Aslak Tveito, Managing Director of Simula Research Laboratory, says the award is motivation to achieve an even higher level of ambition for gender balance in scientific positions. (Photo: Karl Branaas)
Women in technology led to Gender Equality Award
The winner of this year’s Gender Equality Award, Simula Research Laboratory, is applauded for its outstanding progress and well-integrated plans for gender equality. But the institute could have an even higher level of ambition, according to the KIF Committee’s recommendation.
“If someone had said five years ago that Simula would receive a gender equality award, you would have thought it was a bad joke,” says Aslak Tveito, Managing Director of the young research institute.
“With that said, we have worked hard with the application and our programme of gender equality efforts,” says Tveito.
“But we are still surprised, and not to mention very pleased.”
Simula is a young research institute that conducts basic research in a male dominated field – software, hardware and communication technology. Established in 2001, Simula Research Laboratory has garnered acclaim in international assessments for scientific quality and efficient operations. Its name comes from the programming language Simula, which was developed in the 1960s.
The Gender Equality Award is presented by the Ministry of Education and Research, and on 14 January 2013 it was awarded for the seventh consecutive year. This is the first time that the prize has gone to a research institute.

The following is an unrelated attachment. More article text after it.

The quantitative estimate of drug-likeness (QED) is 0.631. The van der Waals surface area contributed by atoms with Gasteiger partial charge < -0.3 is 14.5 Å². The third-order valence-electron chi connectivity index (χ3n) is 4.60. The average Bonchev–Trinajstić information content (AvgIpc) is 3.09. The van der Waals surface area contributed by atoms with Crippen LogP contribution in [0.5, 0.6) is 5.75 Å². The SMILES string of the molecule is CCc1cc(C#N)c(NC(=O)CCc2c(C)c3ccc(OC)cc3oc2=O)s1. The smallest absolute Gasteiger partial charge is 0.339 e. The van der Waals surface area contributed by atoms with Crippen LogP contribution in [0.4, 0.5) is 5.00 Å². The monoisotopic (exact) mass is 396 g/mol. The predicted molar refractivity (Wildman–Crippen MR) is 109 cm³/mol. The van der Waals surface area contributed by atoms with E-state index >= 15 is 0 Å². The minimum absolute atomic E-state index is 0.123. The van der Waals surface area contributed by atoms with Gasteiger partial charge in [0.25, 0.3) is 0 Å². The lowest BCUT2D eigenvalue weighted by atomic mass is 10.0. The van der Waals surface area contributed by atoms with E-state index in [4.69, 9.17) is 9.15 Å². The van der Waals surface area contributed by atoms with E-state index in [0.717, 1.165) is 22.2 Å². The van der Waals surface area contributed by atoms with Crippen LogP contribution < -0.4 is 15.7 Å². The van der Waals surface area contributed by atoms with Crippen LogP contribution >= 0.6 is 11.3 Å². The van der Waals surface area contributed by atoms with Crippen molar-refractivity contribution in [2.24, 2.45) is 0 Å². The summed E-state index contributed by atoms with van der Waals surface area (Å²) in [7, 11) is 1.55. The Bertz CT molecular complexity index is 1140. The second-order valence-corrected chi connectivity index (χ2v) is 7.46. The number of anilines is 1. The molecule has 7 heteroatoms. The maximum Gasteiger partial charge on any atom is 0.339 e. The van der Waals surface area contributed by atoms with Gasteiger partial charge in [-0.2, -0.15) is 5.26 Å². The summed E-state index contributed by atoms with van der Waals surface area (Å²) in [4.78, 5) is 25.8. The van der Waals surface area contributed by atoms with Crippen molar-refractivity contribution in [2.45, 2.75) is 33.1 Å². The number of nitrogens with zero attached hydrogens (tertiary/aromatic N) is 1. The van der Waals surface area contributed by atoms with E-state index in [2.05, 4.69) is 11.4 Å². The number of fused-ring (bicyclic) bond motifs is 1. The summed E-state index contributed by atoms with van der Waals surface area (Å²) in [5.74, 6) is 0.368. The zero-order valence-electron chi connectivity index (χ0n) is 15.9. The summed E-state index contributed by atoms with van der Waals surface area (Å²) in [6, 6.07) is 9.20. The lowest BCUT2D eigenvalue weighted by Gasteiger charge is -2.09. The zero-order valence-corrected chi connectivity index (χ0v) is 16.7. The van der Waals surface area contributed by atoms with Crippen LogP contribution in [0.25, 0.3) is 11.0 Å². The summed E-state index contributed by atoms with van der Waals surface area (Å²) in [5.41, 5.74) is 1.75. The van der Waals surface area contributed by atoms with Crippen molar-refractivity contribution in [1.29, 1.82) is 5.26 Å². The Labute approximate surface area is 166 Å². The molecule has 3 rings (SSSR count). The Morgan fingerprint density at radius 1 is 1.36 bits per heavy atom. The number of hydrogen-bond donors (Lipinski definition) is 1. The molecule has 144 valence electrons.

“Simula has world-class research groups, they hire only the best, and they know that the best is found among both women and men, and from all countries,” says Minister of Education and Research Torbjørn Røe Isaksen, and he continues:
“They prove in practice that diversity can contribute to international success and research excellence.”
Reached its first target
In its recommendation to the ministry, the Committee for Gender Balance in Research (the KIF Committee) emphasized Simula’s targeted, ambitious efforts to promote gender equality through its Gender Action Plan, which was implemented in 2009.
“They demonstrate that if you have good working conditions, you also produce good results. Gender equality activities are an important part of this,” writes the committee in its recommendation, which praises the winner for “ambitious, well-documented and well-implemented work to improve the gender balance at the institution”.
One of Simula’s objectives has been to increase the proportion of women in scientific positions from 19 to 25 percent by 2015. The institute has already reached this target – today 26 percent of its scientific employees are women. Simula’s research fields have a very low proportion of women at the master’s level, approximately 20 percent, and one of the institute’s measures involves cooperation with upper secondary schools to inspire more girls to choose mathematics, natural science and technology subjects.
Among Simula’s other measures to promote gender equality are direct headhunting of female researchers, gender balance on the boards, family-friendly working conditions, and training in gender balance for the leadership.
Gender equality important for Norwegian economy
Torbjørn Røe Isaksen emphasizes that gender equality efforts are important from the perspective of fairness as well as for the working environment and progress within academia and the business sector.
“KIF chair Curt Rice has said that ‘making the workplace better for women is the same as making it better for everyone’,” notes Isaksen.
“Talent as a starting point and in terms of nature is equally distributed between women and men, so of course we must ensure that everyone has an equal opportunity to use their talents,” says the minister.